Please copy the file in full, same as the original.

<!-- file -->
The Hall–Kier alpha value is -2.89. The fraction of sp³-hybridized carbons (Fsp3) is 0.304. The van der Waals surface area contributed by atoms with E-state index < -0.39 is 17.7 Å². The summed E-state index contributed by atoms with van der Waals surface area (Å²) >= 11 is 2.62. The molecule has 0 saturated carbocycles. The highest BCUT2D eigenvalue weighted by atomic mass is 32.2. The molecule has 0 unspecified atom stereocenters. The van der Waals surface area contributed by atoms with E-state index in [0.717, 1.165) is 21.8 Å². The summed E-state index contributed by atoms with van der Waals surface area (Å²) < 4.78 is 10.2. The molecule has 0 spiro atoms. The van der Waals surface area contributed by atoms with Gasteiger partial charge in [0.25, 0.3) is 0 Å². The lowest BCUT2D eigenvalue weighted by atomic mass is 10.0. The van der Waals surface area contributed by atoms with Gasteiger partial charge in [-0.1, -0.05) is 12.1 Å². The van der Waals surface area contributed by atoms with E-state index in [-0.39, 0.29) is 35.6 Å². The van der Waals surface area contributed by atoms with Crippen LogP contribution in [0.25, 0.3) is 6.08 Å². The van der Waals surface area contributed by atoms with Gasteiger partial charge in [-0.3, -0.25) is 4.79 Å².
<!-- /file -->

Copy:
The Hall–Kier alpha value is -2.89. The fraction of sp³-hybridized carbons (Fsp3) is 0.304. The van der Waals surface area contributed by atoms with E-state index < -0.39 is 17.7 Å². The summed E-state index contributed by atoms with van der Waals surface area (Å²) >= 11 is 2.62. The molecule has 0 saturated carbocycles. The highest BCUT2D eigenvalue weighted by atomic mass is 32.2. The molecule has 0 unspecified atom stereocenters. The van der Waals surface area contributed by atoms with E-state index in [0.717, 1.165) is 21.8 Å². The summed E-state index contributed by atoms with van der Waals surface area (Å²) < 4.78 is 10.2. The molecule has 0 spiro atoms. The van der Waals surface area contributed by atoms with Gasteiger partial charge in [0.25, 0.3) is 0 Å². The lowest BCUT2D eigenvalue weighted by atomic mass is 10.0. The van der Waals surface area contributed by atoms with Gasteiger partial charge in [-0.1, -0.05) is 12.1 Å². The van der Waals surface area contributed by atoms with E-state index in [-0.39, 0.29) is 35.6 Å². The van der Waals surface area contributed by atoms with Crippen LogP contribution in [0.25, 0.3) is 6.08 Å². The van der Waals surface area contributed by atoms with Gasteiger partial charge in [-0.3, -0.25) is 4.79 Å².